Sundials, water clocks, and incense timekeepers (in addition to other combustion clocks) were utilized throughout the Far East long before and well after the advent of the weight-driven mechanical clock. The most prevalent claim is that Western missionaries introduced European Mechanical Clocks into China and Japan in the late 16th century. Although European clocks were imported into the Far East during the 17th, 18th, and 19th centuries, there was native clock making activity in Asia.
In 1680, Emperor K'ang H'si sponsored China's first horological workshop. In grew in scale and was formally established in 1694. During the late 1700s and throughout the 1800s the Chinese market was supplied by both Chinese and European clockmakers. In some instances European movements were imported into China uncased and put into domestically produced cases decorated with classical Chinese motifs. Chinese clockmaking began to modernize in the early years of the 20th century, and China's first clock factory, Teh Shun Hsing, was started in Shantung province in 1915.
Many of the first mechanical clocks in Japan were used in religious temples where their bells, much like those of Western monasteries, served the broader function of announcing the time to the surrounding community. Japanese clockmakers took cues from European clockwork, adapted it to Japan's temporal system of unequal hours. This system was based on a twelve-hour day: six hours of daylight and six hours of darkness. As the proportion of daylight to darkness varies with the seasons, so does the duration of these hours, meaning that Japanese clocks had to accommodate the necessary adjustments. Japanese clockmakers accomplished this in several ways, accounting for the mechanical diversity of Japanese clocks.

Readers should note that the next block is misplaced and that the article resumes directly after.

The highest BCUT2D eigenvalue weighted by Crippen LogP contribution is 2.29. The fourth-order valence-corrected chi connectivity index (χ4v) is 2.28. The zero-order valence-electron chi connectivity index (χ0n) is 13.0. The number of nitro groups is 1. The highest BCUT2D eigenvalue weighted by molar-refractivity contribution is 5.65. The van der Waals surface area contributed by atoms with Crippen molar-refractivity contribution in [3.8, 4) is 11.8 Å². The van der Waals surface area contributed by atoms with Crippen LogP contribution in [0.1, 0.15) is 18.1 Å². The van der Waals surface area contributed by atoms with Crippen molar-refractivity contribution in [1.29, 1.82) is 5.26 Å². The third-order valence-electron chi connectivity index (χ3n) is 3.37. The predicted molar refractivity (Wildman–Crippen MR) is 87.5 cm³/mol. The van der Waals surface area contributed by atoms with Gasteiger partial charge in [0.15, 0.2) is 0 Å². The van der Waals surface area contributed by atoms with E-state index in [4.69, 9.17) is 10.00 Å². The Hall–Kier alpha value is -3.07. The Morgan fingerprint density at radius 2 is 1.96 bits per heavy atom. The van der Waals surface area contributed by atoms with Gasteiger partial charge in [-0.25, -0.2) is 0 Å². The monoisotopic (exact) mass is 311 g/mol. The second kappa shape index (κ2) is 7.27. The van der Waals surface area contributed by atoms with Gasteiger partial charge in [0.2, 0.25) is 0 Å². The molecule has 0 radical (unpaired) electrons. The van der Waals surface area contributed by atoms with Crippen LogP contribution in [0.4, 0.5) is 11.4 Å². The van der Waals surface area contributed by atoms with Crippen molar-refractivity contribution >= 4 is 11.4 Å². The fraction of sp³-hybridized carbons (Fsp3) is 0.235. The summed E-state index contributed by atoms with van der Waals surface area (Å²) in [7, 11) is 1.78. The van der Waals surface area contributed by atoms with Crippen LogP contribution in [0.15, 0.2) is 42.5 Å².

On January 1, 1873, Japan adopted the Western calendar and system of time measurement sparking a renewed interest in time keeping. Japan's first clock factory, Kingensha, was established in 1875. In 1892, Kintaro Hattori founded Seikosha (later know as Seiko), which remains a cornerstone of Japanese timepiece production to this day.
Here are some examples of the museum's Asian timepieces: